Death Proof Reviews
All in all, a fun, though lesser work.
Jumping on in, I was expecting an unconventional slasher flick. "Oh jeez, one of those...", I thought. From the prolonged focus on plotless chitchat, the strange premise, and Tarantino's homage to the "outdated" genre of grindhouse films, I could definitely see the hate towards "Death Proof". That expectation was quickly smashed. Tarantino's direction and writing skill is so unequivocally impressive, "Death Proof" is a mark of how films should be done -- in other words, he's done a masterful job.
This is, in no way, a B-movie slasher flick that is trying to slap in cheap admiration to grindhouse films; it's surprisingly a verbose but intensely clever film that's oozes movie magic that seemingly everyone in Hollywood is trying to emulate but failing at. There IS a quirky narrative; there ARE grindhouse camera mechanics and "sloppy" editing. However, Tarantino has done such an extraordinary job that I'm compelled to not categorize "Death Proof" as a mere B-movie, rash, entertainment blockbuster; it is a glorified, stylish homage to the style of grindhouse that acts as a standalone film that exceeds on all forefronts. Plus, it's got some of the greatest stunt work to date.
Is this Tarantino's black sheep? No... HELL no. This is further testament as to why Quentin Tarantino is one of the greatest directors and writers of our era. Yeah, I may have enjoyed other movies by Quentin, but doesn't mean that "Death Proof" is a bad movie. "Death Proof" is a wildly good time that exhibits an ambiance of a traditional, flabbergasting cinematic experience that exudes movie magic.
It also sets out to pastiche the "grindhouse" cinema phenomena, with the original idea of two films being shown as a double feature at drive-in movie theatres from state to state, with both films often being re-cut and re-edited, not by the filmmakers, but by the theatre owners themselves. This is evident in the amusing switch in title; with the film opening with the caption 'Quentin Tarantino's Thunderbolt', before awkwardly cutting to an obviously out of place title card with 'Death Proof' crudely emblazoned across the screen. This is also the explanation for the purposeful mistakes in continuity, the sloppy editing and the switch between colour and black and white, as well as the fašade of severely deteriorating film stock. It's not sloppy film-making, but rather, a purposeful appropriation of sloppy film-making geared towards appealing to the kind of obsessive movie aficionado who gets the references and can appreciate the joke that Tarantino is attempting to pull.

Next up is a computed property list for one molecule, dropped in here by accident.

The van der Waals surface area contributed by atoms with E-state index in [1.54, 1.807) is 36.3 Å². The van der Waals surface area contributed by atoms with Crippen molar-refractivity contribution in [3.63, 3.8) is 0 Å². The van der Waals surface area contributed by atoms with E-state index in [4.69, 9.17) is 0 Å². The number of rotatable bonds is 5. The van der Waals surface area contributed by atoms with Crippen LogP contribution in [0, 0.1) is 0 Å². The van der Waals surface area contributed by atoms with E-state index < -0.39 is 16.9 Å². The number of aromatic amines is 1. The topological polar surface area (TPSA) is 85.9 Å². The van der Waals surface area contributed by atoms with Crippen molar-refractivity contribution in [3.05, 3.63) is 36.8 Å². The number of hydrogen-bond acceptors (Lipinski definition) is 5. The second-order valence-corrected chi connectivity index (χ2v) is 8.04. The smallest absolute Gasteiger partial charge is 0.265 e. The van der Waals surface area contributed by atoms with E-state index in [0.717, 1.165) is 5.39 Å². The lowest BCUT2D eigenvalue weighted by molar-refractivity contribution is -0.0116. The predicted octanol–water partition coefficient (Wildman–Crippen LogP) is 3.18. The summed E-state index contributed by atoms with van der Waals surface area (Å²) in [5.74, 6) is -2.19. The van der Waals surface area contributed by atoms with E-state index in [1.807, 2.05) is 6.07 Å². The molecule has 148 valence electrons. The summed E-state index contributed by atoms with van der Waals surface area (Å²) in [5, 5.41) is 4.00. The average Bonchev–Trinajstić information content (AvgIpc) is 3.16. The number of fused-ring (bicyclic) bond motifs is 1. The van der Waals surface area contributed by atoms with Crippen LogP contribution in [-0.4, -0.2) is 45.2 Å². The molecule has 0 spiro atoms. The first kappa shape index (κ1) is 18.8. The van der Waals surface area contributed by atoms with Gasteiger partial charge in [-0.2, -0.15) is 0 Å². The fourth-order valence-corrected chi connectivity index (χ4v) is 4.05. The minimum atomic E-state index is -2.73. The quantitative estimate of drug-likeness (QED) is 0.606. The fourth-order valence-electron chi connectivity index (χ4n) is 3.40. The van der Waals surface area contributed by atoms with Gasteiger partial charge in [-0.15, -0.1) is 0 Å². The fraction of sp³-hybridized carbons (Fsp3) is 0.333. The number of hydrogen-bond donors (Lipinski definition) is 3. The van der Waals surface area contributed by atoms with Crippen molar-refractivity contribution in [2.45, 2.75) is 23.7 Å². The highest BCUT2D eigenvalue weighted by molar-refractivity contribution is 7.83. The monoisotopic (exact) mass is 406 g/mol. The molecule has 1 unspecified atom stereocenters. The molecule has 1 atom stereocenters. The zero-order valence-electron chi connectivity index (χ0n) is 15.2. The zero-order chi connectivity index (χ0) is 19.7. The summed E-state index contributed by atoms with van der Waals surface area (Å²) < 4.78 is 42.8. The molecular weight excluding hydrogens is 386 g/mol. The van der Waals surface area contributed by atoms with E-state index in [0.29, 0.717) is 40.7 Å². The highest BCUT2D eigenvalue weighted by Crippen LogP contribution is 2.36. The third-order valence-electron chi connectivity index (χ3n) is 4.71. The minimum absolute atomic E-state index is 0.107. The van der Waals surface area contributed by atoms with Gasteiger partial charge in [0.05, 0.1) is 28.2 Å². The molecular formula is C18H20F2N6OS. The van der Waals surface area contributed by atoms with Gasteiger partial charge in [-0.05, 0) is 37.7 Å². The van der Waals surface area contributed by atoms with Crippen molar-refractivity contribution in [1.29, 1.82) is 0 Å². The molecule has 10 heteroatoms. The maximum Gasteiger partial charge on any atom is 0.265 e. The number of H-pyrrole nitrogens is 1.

With this in mind, it seems hard to understand what people are complaining about. Do audiences actual expect this film to keep them enthralled and entertained when the vast majority of them would balk at experiencing many of the low-budget, semi-obscure films that influenced it? Hardly! The accusation here that "nothing happens" is fascicle. The fact that there is film running through the camera is proof enough that something is happening, with the hilariously bland dialog deconstructing the film in much the same way as the purposely amateurish composition, editing and sound all intended to fracture the cinematic language in the same way that Godard did; by reminding the audience that this is the film and the point of the film is to experience the sights and sounds that unfold before us. Added to this the colourful iconography, the music, the characters, the girls in tight t-shirts, the for once entirely justified performance from the man himself, all reminding us that this is a joyous, darkly comic romp in which the point is not "why?" but "why not?".